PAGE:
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Ben Ramalingam’s book, Aid on the Edge of Chaos, which is published this week, may be the clearest answer we have yet to Jim Kim’s call for a “science of delivery”.

If anyone expects “science” in this context to mean the deconstruction of a problem into a series of individually tractable problems, which can be solved and then reassembled into a coherent whole, then this book will disabuse them of that notion.

We all know that development is complicated; and that no single, simple solution will unlock it.  But the ‘logical framework’ approach to development assistance nonetheless requires us to break the problem into a series of parts, each to be addressed by a set of activities. If all these activities are delivered, the logframe reasoning goes, then the overall goal will be achieved.

Aid on the Edge of Chaos explains why this reductionist thinking will never work. If a problem is complex, it will not be solved by ever deeper analysis nor by breaking the problem into a larger number of pieces. As Tim Harford showed in his book Adapt, all successful complex systems are the result of adaptation and evolution.  Many in the world of development policy accepted intellectually the story in Adapt but were left wondering how they could, practically and ethically, manage aid projects adaptively when they were dealing with human lives.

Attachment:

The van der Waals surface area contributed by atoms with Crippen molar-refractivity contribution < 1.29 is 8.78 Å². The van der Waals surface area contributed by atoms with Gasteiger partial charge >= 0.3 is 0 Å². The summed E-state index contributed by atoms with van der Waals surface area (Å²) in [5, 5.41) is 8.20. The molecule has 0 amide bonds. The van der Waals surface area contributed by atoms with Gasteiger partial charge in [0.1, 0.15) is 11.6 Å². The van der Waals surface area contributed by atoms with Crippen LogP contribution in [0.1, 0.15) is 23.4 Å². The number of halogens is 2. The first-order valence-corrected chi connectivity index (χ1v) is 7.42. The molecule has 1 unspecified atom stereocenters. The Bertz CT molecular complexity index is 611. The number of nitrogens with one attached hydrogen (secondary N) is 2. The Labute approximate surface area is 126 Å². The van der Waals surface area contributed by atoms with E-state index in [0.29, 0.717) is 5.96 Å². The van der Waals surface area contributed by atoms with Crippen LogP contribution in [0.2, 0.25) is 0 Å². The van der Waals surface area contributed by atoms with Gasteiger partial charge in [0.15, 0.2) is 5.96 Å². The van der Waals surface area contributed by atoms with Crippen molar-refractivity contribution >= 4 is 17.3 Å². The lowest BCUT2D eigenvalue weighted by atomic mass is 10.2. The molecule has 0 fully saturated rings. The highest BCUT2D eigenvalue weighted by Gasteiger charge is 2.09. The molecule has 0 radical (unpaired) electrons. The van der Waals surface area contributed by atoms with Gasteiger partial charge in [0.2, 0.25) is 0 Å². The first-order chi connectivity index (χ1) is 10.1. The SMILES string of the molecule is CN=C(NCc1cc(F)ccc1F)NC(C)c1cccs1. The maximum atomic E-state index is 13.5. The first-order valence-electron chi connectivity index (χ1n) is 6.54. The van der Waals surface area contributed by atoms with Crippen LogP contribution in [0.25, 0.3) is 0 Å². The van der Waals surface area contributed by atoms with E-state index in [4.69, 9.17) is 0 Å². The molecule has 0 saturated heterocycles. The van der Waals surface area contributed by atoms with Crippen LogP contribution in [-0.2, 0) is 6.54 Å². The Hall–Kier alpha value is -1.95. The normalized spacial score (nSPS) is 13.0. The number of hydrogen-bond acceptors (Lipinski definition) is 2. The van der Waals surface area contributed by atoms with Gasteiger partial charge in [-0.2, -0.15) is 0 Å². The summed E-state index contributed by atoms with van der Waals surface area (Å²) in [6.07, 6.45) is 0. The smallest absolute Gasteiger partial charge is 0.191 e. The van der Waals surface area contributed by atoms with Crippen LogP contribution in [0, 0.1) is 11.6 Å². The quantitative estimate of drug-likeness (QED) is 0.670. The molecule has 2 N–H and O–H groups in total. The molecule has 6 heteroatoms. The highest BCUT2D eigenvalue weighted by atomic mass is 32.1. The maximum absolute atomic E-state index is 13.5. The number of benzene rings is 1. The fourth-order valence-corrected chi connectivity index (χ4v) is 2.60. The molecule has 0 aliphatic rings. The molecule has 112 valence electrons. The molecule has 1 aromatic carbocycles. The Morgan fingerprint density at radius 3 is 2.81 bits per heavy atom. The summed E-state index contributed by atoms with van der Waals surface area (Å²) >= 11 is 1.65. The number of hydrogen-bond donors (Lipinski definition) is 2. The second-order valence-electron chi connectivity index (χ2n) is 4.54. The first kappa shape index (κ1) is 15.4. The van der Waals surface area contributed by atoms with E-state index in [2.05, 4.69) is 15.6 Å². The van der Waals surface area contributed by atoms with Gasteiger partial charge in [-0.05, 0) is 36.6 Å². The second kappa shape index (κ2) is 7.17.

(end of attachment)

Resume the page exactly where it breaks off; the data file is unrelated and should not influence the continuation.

Ben Ramalingam’s book helps fill that void. Ben combines knowledge and experience of how development programmes are managed, with a clear understanding of complex adaptive systems. He shows that the simplifications so often made about economic and social change are not only misleading, they are potentially damaging. His book is essential reading for anyone who wants to think seriously about how development happens, and about what can be done to accelerate it.

If we are looking for a “science of delivery” it is the growing science of complex adaptive systems to which we need to turn. Scientists across a diverse range of disciplines have uncovered a set of common properties which recur in many different systems. Complex adaptive systems are found everywhere in nature, from the causes of thunderstorms to the physical underpinnings of consciousness. In a broad range of scientific fields, our growing understanding of complex adaptive systems have helped experts to understand, predict and ultimately shape the evolution of these systems.

The implications for economic systems ought to be obvious; yet economics – and development economics in particular - seems remarkably impervious to learning these lessons from science.  (Eric Beinhocker is the most important exception, in his book The Origin of Wealth.) The reasons for this are mystifying. Both the theory and the data suggest that the economies are complex adaptive systems. And if this is the case, then then our rules of thumb for how these systems might behave are deeply flawed.